Online you will find numerous articles talking about the ease of sanseviera propagation. The tales are not all false, but there is one thing that most of these post left off and that is how long it actually takes.
I purchased my first sanseviera plant from a big box store because it was really big and really cheap. Now that I am a slightly more experienced plant owner, I have learned that you get what you pay for. My sansevieria is great, but she is pretty banged up and has a lot of leaf damage. However, I have bonded with this plant and nurtured her for over a year so now she will remain a permanent fixture in my dinning room.
Since she is so bruised, I thought I would try my hand at propagating one of her damaged leaves and try my luck at growing a brand new sanseviera to compliment my old maid. After watching a few Youtube videos and researching this plants quirks and perks, I jumped right in and cut off one of her shorter leaves that had some scaring. Why not, it was broken and ugly anyway.
I was so excited to see there were in fact roots, but that was it. No bud, no leaf.
At first, I went with typical indoor potting soil, moistened the soil and stuck the cut ends into the dirt. It’s that simple. I kept the cuttings wet and in bright light and waited and waited. After a month I tried the good ol’ tug test which resulted in a little give, so I waited some more. At month three I just had to see what was going on under the dirt so I dumped it out on a paper plate for inspection. I was so excited to see there were in fact roots, but that was it. No bud, no leaf.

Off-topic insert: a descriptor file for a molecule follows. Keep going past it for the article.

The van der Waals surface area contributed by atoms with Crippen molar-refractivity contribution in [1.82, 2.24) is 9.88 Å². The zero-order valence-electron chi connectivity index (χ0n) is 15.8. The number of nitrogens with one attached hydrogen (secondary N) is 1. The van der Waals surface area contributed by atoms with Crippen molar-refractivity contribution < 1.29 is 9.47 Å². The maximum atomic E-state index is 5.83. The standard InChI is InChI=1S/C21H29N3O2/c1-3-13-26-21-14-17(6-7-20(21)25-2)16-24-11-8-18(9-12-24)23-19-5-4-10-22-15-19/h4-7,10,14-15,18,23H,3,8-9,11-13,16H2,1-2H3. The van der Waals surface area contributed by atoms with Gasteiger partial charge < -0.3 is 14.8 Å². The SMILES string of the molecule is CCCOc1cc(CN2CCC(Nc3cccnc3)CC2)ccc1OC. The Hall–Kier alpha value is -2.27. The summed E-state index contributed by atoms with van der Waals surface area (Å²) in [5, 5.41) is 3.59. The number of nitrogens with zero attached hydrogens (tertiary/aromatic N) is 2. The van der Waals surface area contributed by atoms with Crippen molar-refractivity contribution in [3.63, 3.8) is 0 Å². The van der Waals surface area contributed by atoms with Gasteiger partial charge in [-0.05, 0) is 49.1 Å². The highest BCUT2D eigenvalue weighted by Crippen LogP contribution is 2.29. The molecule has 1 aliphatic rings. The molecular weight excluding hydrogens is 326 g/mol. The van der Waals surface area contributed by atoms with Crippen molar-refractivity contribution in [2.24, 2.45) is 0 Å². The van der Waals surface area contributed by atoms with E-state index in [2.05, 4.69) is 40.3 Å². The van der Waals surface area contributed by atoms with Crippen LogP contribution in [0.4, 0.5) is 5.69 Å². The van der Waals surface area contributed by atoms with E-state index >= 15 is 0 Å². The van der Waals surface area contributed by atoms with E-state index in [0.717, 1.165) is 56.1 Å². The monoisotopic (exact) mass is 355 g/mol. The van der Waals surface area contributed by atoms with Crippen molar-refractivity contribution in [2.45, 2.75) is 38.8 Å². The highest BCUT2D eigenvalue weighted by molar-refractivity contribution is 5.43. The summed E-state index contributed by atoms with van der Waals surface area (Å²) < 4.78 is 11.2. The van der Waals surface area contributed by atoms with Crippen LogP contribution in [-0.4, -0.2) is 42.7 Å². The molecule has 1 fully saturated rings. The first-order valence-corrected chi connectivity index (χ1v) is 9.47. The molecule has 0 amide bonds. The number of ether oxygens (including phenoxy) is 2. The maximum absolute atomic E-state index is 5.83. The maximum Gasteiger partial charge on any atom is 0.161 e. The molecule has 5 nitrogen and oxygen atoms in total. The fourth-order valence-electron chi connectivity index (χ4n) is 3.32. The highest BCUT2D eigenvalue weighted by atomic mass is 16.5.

Water propagation is also an option for propagating sanseveiria. It might be a better option for someone as impatient as I am, but be aware that roots developed during water prop are not as strong and those formed in the dirt. After hoping for some instant prop gratification I decided to try some water therapy for the under performing cutting, but saw very little change after a couple of weeks. Both cuttings went back into the pot, but this time I used new, fast draining cactus mix instead of the potting mix and I didn’t put the roots as far down in the dirt as they were before. I can’t say for sure if this made a difference, but at around month four I finally had a sprout!
Since my new little leaves have poked through the soil they have been growing like crazy. All the stories were right, this plant is a home growers best friend and a wonderful houseplant to propagate. Sansevieria propagation is easy and exciting, all you need is a little dirt and some patience.
- Water propagation is fun becasue you can watch the roots real time, but growing in dirt builds stronger roots
- Use a cactus mix that drains well and keeps the roots from sitting in sopping soil
- Water when soil feels dry and keep evenly moist
- Place in Bright light
- Be patient
For more information on sansevieria check out my post on growing the Sansevieria masoniana from seed.